STORRS, Conn. -- Connecticut's Kemba Walker says the school's decision to put his name and number on the wall of its basketball arena helped him decide it was time to head to the NBA.
"I think from that point out it did, because it was like coach just kicked me out," the junior All-American said. "It says 2008 to 2011 [on the banner], so it was like he's [saying], 'Let's get him out of here.' "
Walker announced Tuesday he will enter the June draft. He said he has not hired an agent, but has been talking to them.
"There's no chance that I'm coming back," Walker said before joking: "Coach, like he said, he doesn't have a scholarship for me."
The 6-foot-1 guard led the Huskies to a 32-9 record, including an 11-0 postseason run that ended with a national championship. Walker is expected to be a first-round pick, and perhaps the second guard chosen behind Duke's Kyrie Irving.
Walker said he's been motivated by criticism that he's too short and won't be able to guard players in the NBA.
"Hopefully, I can go into the NBA and once again prove all the doubters wrong, like I've been doing my whole life" he said.
Walker averaged 23.5 points, 5.4 rebounds and 4.5 assists during his junior season. He scored a school record 965 points, accounting for 45 percent of the Huskies' offense.
Walker on Tuesday thanked coach Jim Calhoun "for turning me into a man." Calhoun had advised Walker to leave.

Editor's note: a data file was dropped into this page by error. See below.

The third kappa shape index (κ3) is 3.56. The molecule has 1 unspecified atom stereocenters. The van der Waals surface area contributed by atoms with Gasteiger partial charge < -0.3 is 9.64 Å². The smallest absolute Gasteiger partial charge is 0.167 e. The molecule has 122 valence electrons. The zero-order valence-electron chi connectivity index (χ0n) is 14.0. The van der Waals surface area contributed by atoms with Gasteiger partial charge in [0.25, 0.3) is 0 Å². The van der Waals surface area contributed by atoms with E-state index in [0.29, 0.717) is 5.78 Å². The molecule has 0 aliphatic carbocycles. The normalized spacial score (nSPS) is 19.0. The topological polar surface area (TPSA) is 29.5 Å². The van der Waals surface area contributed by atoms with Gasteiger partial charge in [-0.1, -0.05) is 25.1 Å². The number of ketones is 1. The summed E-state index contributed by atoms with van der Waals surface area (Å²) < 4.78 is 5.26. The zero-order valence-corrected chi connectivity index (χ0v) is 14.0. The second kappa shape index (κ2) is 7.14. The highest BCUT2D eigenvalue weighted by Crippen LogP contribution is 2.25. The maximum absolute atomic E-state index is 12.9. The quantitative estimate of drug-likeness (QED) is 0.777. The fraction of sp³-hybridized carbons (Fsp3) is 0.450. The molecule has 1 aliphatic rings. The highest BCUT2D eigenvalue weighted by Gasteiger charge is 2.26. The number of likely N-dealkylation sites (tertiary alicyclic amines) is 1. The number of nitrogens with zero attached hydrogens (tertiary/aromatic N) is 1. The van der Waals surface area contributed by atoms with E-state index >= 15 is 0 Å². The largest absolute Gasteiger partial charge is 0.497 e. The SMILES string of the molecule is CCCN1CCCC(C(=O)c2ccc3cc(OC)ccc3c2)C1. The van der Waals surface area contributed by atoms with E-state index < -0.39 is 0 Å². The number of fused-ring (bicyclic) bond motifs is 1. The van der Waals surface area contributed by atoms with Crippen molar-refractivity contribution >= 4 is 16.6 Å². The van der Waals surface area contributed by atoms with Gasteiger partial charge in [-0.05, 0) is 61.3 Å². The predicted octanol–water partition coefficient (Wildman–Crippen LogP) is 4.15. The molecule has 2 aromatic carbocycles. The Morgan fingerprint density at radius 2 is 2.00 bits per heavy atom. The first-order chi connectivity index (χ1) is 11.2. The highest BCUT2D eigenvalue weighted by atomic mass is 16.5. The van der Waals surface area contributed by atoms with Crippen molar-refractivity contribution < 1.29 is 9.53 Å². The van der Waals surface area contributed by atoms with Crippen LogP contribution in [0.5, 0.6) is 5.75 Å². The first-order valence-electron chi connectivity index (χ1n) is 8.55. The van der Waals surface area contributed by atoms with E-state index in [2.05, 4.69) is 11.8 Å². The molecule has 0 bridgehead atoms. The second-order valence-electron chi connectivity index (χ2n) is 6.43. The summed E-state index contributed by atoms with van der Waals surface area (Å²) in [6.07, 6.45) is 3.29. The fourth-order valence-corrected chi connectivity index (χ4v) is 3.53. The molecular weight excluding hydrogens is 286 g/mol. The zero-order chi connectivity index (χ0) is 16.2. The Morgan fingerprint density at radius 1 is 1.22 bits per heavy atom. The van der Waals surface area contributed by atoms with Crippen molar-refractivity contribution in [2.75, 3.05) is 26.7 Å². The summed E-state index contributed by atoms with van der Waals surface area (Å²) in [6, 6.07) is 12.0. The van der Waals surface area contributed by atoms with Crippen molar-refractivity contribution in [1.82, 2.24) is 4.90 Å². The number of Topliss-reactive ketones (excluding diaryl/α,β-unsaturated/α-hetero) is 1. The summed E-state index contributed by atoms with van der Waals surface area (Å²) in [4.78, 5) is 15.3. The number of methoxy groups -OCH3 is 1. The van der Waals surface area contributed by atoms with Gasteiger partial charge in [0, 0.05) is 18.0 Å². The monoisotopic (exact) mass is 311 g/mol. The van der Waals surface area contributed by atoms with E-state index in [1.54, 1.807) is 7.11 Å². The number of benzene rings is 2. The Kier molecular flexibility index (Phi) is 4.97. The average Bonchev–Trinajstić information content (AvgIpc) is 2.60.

"He's ready to move on as a basketball player, both emotionally and physically," Calhoun said. "He just completed the finest basketball season in the history of this university -- in 111 years I believe it is. He's done everything humanly possible in my opinion that he possibly can do, including winning a national championship."
Walker came into the season averaging just under 12 points, but quickly established himself as the team's unquestioned leader, scoring 31, 30 and 29 points in powering the Huskies to the Maui Invitational title in November.
He scored 30 or more points 11 times during the season, and 20 or more points 27 times, winning the Bob Cousy award as the nation's top point guard.
Last week, Walker became the 14th Connecticut player to have his name and number placed on the "Huskies of Honor" wall in Gampel Pavilion -- the first to receive the honor while he was still in school. The honor means any future Huskies will have to ask Walker for permission if they want to wear his No. 15.
Walker was on track to graduate by the end of this summer, and said completing his degree is still a priority, though it may not happen that quickly.
"I'm going to take all the time I need to graduate," he said.
Walker is the 13th Connecticut player to leave school early. Center Hasheem Thabeet was the last in 2009.
Walker finishes his career in seventh place on the school's scoring list with 1,783 points in 111 games.
His departure means Connecticut will return four starters and nine players from its national championship team next season. The Huskies also will add another point guard in Ryan Boatright, a blue chip recruit from Illinois.
Walker said he wished he could stay to see how much that team improves, "but like I said, it's just time."
Calhoun said no matter what they accomplish next season, the Huskies will miss Walker, as a player and a leader.
"I'm starting to miss him now, actually," Calhoun said. "So I'll probably start yelling at him just to feel at home."